Home » News » Self-Efficacy Skills Help Psychotic Patients Manage Stress

Self-Efficacy Skills Help Psychotic Patients Manage Stress

Self-Efficacy Skills Help Psychotic Patients Manage Stress  Researchers report success in helping psychotic patients improve their self-efficacy, thereby reducing stress and improving quality of life.

Self-efficacy, a tenet of positive psychology, is based on the belief that individuals can learn to take control of their behavior and that their own actions and decision influence the events that shape their life.

Researchers at the University of Granada tested the training program on 14 patients diagnosed with paranoid schizophrenia or schizoaffective disorder.

The evolution of patients was evaluated successively three and six months after implementation of the training program. The results were compared to those obtained by a control group that did not receive any training.

This program included 15 training sessions: firstly, patients were trained on general self-efficacy, and secondly on specific self-efficacy to acquire skills to deal with stress.

The second training period included sessions to learn to deal with interpersonal difficulties (communication and social skills) and family conflicts, improve discipline with their biomedical/psychological treatments, cope with their symptoms and hallucinations, avoid negative thinking, and prevent and deal with daily stress.

After their participation in the training program, patients’ perception of their own specific self-efficacy increased – both their expectations regarding the results after the training, and its efficiency – to deal with stress.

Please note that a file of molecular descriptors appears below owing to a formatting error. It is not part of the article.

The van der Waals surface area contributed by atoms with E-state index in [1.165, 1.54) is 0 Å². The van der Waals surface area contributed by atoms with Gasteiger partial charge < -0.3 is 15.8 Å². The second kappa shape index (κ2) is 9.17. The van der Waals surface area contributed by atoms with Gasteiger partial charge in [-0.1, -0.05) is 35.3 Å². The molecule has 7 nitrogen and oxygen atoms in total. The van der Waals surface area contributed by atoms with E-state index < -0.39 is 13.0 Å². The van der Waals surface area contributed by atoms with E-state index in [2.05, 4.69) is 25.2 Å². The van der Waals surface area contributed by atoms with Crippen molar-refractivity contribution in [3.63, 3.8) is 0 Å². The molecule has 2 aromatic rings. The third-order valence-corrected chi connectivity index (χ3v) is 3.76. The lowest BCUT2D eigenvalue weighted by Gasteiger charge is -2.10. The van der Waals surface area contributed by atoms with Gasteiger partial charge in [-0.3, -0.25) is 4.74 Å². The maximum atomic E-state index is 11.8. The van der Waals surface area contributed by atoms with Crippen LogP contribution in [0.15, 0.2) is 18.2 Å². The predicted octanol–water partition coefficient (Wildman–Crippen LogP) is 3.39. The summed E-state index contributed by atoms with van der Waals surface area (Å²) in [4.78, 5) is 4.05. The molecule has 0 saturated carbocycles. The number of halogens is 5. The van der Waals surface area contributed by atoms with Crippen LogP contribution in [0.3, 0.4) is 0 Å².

Additionally, a significant reduction in negative, affective, psychotic symptoms, disorientation and confusion was observed.

Further, most of patients reported high levels of wellness and they expressed their satisfaction at the changes attained thanks to the program.

Conversely, patients from the control group did not report any change in their perceived self-efficacy to deal with stress and their psychotic symptoms. Thus, they obtained lower scores than the intervention group in their levels of wellness, areas of change and general satisfaction.

The same results were obtained in successive evaluations.

Source: University of Granada

Self-Efficacy Skills Help Psychotic Patients Manage Stress

Rick Nauert PhD

Rick Nauert, PhDDr. Rick Nauert has over 25 years experience in clinical, administrative and academic healthcare. He is currently an associate professor for Rocky Mountain University of Health Professionals doctoral program in health promotion and wellness. Dr. Nauert began his career as a clinical physical therapist and served as a regional manager for a publicly traded multidisciplinary rehabilitation agency for 12 years. He has masters degrees in health-fitness management and healthcare administration and a doctoral degree from The University of Texas at Austin focused on health care informatics, health administration, health education and health policy. His research efforts included the area of telehealth with a specialty in disease management.

APA Reference
Nauert PhD, R. (2018). Self-Efficacy Skills Help Psychotic Patients Manage Stress. Psych Central. Retrieved on February 16, 2019, from
Scientifically Reviewed
Last updated: 8 Aug 2018
Last reviewed: By a member of our scientific advisory board on 8 Aug 2018
Published on Psych All rights reserved.